It must be an interesting time to own a restaurant. On the one hand you're pummeled by a shrinking economy and rising food costs. On the other hand you're assailed by a growing number of (mostly uncredentialed) food bloggers ready to pounce on even the slightest misstep and proclaim your restaurant an unmitigated failure.
Even a few years ago food bloggers wouldn't have registered a blip on a restaurateur's radar. But a funny thing happened on the way to making a dinner reservation. People started reading even the most obscure food blogs to find out where and what to eat. So what's a restaurant owner to do?
Sauté Bistro is a new restaurant in Houston. On December 4th, 2008, owners Connie and Kevin Lacobie did something that no other restaurant in Houston had ever done before. They placed an announcement on their website inviting all Houston food bloggers to their restaurant for a private tasting dinner (which I attended). And on top of that, the dinner would be gratis. As in FREE.
That collective groan you just heard came from the world's professional food journalists. Yes, writing a "review" in exchange for a comped meal or other compensation is a very slippery slope. But that's a subject for another blog post.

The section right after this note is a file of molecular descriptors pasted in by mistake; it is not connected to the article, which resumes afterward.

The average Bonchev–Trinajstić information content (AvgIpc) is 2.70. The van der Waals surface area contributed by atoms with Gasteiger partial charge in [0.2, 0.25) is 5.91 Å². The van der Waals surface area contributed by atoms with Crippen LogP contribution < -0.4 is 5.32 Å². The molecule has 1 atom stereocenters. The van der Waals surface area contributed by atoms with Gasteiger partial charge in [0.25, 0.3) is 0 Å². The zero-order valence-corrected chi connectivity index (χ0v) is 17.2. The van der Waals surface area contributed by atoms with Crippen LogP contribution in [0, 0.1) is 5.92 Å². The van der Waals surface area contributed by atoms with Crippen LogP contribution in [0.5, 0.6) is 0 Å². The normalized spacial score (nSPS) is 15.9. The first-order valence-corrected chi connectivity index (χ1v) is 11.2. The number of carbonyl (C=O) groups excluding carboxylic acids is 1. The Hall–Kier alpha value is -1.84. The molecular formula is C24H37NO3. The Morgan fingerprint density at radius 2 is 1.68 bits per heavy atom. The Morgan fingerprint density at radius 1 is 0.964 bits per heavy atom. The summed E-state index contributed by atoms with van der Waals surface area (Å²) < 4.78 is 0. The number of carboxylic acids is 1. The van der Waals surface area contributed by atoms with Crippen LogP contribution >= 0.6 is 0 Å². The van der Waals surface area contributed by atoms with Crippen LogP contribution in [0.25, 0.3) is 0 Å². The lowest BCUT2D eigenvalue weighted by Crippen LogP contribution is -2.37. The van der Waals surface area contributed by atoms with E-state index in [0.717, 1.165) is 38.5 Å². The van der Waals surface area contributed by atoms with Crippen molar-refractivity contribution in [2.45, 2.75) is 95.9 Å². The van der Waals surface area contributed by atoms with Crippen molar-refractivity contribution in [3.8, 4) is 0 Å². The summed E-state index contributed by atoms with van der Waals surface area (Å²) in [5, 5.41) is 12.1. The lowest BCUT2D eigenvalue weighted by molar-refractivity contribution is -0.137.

So were Sauté's owners brilliant or foolish for doing this?
Some say foolish because they must figuratively prostrate themselves before a potentially unruly group of local food bloggers.
Some say brilliant because for the cost of a dinner they are getting feedback and publicity from the people most knowledgeable about the Houston food scene (note that at no time did the owners explicitly request anything in return for the free dinner).
Of course that publicity may be unflattering, and once it's out on the Internet, there's no taking it back.
At the very least, Sauté's owners should be commended for engaging Houston's food bloggers for the purpose of publicizing their restaurant and getting feedback to help make their restaurant better, and ultimately successful. Because at the end of the day, the oldest rule in advertising still applies: the only bad publicity is no publicity.
Keep the Houston Press Free... Since we started the Houston Press, it has been defined as the free, independent voice of Houston, and we would like to keep it that way. Offering our readers free access to incisive coverage of local news, food and culture. Producing stories on everything from political scandals to the hottest new bands, with gutsy reporting, stylish writing, and staffers who've won everything from the Society of Professional Journalists' Sigma Delta Chi feature-writing award to the Casey Medal for Meritorious Journalism. But with local journalism's existence under siege and advertising revenue setbacks having a larger impact, it is important now more than ever for us to rally support behind funding our local journalism. You can help by participating in our "I Support" membership program, allowing us to keep covering Houston with no paywalls.